JEFFERSON, La. - Jefferson Parish authorities said Thursday they have made another stride in the war on synthetic drugs. They arrested seven people believed to be part of a major manufacturing ring. But there's still a ways to go when it comes to getting the drug off the streets.
As part of the massive raid that spanned Jefferson and Plaquemines Parish, authorities confiscated truckloads of materials used to make synthetic marijuana. Among the items were 1,000 pounds of marshmallow leaves, multiple bottles of Everclear and acetone, and hundreds of packages and labels.
Authorities believe the group they busted may have been distributing in at least nine states with potential profits in the millions.
A lengthy investigation led Jefferson Parish officials to a Marrero home in the 2700 block of Dorothy Drive they believe was being used as a drug lab. When deputies arrived on June 6th, they found five boxes of packaging for a brand of synthetic marijuana called "Bob Narley" and a bag sealer in plain view in the rear of a white Toyota Sienna. Once inside, authorities also found nearly $17,000, said Jefferson Parish Sheriff Newell Normand.
Thanh Nguyen was charged with two counts of manufacturing a controlled dangerous substance.
Chieu Nguyen and Lucy Nguyen were each charged with conspiracy to distribute a controlled dangerous substance.
Vi Le was charged with operation of a clandestine lab, possession with intent to distribute synthetic cannibinoids, and possession of a controlled dangerous substance over 400 grams.
Authorities later searched a house in the 2900 block of Mt. Kennedy Drive in Marrero, and arrested three more people suspected of working in that same operation. Inside the home, they found a clear plastic bag with a white powdery substance, loose green plant matter, and paperwork relating to the sale of synthetic marijuana. The substances are being tested at the crime lab. A man inside the home, Harold Bourgeois III, then led authorities to a warehouse at 131 Jarrell Drive in Belle Chasse. Inside that warehouse, authorities said they found a plethora of materials used to manufacture synthetic weed.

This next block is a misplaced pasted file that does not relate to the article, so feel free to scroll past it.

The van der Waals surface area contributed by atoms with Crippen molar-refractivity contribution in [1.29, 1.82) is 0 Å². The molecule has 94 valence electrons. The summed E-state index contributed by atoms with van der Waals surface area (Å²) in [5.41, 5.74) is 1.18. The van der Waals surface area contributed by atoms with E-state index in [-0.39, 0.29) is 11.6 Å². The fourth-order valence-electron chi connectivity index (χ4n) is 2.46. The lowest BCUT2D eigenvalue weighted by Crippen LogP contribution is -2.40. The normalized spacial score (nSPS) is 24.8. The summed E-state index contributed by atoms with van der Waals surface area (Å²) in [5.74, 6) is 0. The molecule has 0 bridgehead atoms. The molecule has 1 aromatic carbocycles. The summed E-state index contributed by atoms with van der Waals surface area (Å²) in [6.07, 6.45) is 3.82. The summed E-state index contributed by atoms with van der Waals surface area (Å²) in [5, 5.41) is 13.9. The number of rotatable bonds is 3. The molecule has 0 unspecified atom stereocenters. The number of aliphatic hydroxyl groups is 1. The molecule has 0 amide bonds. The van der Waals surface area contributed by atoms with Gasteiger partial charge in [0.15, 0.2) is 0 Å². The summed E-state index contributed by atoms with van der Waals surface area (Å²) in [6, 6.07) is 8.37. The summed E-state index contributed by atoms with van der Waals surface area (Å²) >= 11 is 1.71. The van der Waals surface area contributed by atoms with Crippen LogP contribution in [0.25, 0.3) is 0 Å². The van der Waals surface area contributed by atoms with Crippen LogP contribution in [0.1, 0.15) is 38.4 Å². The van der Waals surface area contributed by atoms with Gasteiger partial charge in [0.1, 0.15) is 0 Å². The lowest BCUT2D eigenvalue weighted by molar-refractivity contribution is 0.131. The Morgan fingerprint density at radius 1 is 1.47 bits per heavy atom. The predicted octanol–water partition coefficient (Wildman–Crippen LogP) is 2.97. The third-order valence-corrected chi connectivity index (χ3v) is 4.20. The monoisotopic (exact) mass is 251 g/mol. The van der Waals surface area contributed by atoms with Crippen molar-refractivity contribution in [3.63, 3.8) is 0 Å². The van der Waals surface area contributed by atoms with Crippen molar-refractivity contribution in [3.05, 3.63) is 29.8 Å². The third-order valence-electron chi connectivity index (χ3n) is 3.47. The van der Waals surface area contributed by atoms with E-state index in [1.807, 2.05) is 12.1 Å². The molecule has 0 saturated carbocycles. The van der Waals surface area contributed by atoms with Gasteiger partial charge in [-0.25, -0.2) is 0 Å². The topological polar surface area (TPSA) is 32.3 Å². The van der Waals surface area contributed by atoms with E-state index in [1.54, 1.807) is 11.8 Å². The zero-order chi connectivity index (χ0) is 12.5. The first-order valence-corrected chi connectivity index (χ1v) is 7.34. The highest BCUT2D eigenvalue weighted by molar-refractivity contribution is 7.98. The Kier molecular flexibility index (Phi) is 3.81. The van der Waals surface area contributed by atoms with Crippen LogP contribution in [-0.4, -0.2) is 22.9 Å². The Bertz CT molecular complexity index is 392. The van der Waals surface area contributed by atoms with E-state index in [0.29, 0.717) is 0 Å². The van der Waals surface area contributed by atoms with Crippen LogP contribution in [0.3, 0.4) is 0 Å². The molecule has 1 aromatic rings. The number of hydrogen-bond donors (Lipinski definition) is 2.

Authorities said substance is made using plant matter. It's then sprayed with a powdery white chemical that produces the "high," as well as acetone or Everclear to dissolve the substance. It's then mixed, often in a cement mixer, and put in a ventilator to dry, before being packaged and labeled.
Harold Bourgeois, Jr. and his wife, Claudia Smith, were each booked with possession with intent to distribute a controlled dangerous substance.
Bourgeois' son's girlfriend, Christina Facchinetti, was booked with possession of a controlled dangerous substance over 400 grams.
And while officials believe they've made a dent, they know there's a long way to go.
"The reality is, we've got our hands around a group of knuckleheads that did this," said Normand. "Trust me when I tell you, there's another group of knuckleheads that are standing right behind them and willing to take the risk, and risk everybody in our community for the sake of the almighty dollar."
And with the latest raid comes a strong message.
"As a reminder to the retail establishments in Jefferson Parish that are selling this crap we're going to put you out of business," said Normand.
But half the stores cited in a previous raid in March are still open. The smoke shops that have shut down did so voluntarily. Jefferson Parish officials said closing stores can be a lengthy process that may first require committees or convictions.
Normand said a public nuisance ordinance that was used to shut down some motels along Airline Highway could be applied to stores that continue to sell synthetic marijuana. In that case, a committee was put together before the motels could be shut down.
"We continue as it relates to occupational license, sales tax, all kinds of things that we can do as it relates to that," said Normand.
The Office of Alcohol and Tobacco Control can suspend or revoke the alcohol licenses of establishments caught selling synthetic marijuana, but some of those businesses don't sell alcohol. Thanks to the state legislature this year, the ATC can now suspend tobacco licenses as well.
The legislature also recently gave The Department of Health and Hospitals the authority to order a business to stop selling a suspected dangerous substance. And legislators banned yet another compound used to make synthetic weed, giving manufacturers one less way to skirt the law.
Meanwhile, authorities said the investigation continues, and they expect more arrests.
"We're playing this cat and mouse game with it," said Normand.